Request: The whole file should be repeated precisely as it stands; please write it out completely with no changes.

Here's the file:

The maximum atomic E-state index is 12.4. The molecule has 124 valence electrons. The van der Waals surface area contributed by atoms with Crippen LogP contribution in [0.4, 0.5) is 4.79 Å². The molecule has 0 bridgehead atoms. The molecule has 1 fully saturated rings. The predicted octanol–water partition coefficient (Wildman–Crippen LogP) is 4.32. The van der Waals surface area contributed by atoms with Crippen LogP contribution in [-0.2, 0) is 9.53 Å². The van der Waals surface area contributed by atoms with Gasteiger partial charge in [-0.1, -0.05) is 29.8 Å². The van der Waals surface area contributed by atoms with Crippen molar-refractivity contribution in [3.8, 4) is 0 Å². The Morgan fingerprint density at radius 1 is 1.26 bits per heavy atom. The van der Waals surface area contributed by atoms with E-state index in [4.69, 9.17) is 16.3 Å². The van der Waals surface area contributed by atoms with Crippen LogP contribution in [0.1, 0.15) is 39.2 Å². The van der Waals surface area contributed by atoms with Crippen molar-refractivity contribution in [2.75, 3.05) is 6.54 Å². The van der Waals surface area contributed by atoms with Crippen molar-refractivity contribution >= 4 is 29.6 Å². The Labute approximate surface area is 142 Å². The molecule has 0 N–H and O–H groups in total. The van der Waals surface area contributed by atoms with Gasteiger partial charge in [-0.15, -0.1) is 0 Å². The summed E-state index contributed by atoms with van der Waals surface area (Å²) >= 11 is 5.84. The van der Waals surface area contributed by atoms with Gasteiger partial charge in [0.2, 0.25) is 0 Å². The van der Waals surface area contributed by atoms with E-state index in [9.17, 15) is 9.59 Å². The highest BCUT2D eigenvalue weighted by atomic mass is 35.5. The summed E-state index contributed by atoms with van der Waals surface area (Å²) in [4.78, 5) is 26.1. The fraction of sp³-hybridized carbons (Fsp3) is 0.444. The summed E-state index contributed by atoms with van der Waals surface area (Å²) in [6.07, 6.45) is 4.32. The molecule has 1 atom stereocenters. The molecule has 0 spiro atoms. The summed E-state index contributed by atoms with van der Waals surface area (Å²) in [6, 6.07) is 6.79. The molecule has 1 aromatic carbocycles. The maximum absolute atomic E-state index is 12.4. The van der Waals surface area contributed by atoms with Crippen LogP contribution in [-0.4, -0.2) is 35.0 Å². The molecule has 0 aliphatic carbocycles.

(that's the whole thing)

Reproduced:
The maximum atomic E-state index is 12.4. The molecule has 124 valence electrons. The van der Waals surface area contributed by atoms with Crippen LogP contribution in [0.4, 0.5) is 4.79 Å². The molecule has 0 bridgehead atoms. The molecule has 1 fully saturated rings. The predicted octanol–water partition coefficient (Wildman–Crippen LogP) is 4.32. The van der Waals surface area contributed by atoms with Crippen LogP contribution in [-0.2, 0) is 9.53 Å². The van der Waals surface area contributed by atoms with Gasteiger partial charge in [-0.1, -0.05) is 29.8 Å². The van der Waals surface area contributed by atoms with Crippen molar-refractivity contribution in [3.8, 4) is 0 Å². The Morgan fingerprint density at radius 1 is 1.26 bits per heavy atom. The van der Waals surface area contributed by atoms with E-state index in [4.69, 9.17) is 16.3 Å². The van der Waals surface area contributed by atoms with Crippen LogP contribution in [0.1, 0.15) is 39.2 Å². The van der Waals surface area contributed by atoms with Crippen molar-refractivity contribution in [2.75, 3.05) is 6.54 Å². The van der Waals surface area contributed by atoms with Crippen molar-refractivity contribution >= 4 is 29.6 Å². The Labute approximate surface area is 142 Å². The molecule has 0 N–H and O–H groups in total. The van der Waals surface area contributed by atoms with Gasteiger partial charge in [-0.15, -0.1) is 0 Å². The summed E-state index contributed by atoms with van der Waals surface area (Å²) >= 11 is 5.84. The van der Waals surface area contributed by atoms with Gasteiger partial charge in [0.2, 0.25) is 0 Å². The van der Waals surface area contributed by atoms with E-state index in [9.17, 15) is 9.59 Å². The highest BCUT2D eigenvalue weighted by atomic mass is 35.5. The summed E-state index contributed by atoms with van der Waals surface area (Å²) in [4.78, 5) is 26.1. The fraction of sp³-hybridized carbons (Fsp3) is 0.444. The summed E-state index contributed by atoms with van der Waals surface area (Å²) in [6.07, 6.45) is 4.32. The molecule has 1 atom stereocenters. The molecule has 0 spiro atoms. The summed E-state index contributed by atoms with van der Waals surface area (Å²) in [6, 6.07) is 6.79. The molecule has 1 aromatic carbocycles. The maximum absolute atomic E-state index is 12.4. The van der Waals surface area contributed by atoms with Crippen LogP contribution in [-0.4, -0.2) is 35.0 Å². The molecule has 0 aliphatic carbocycles.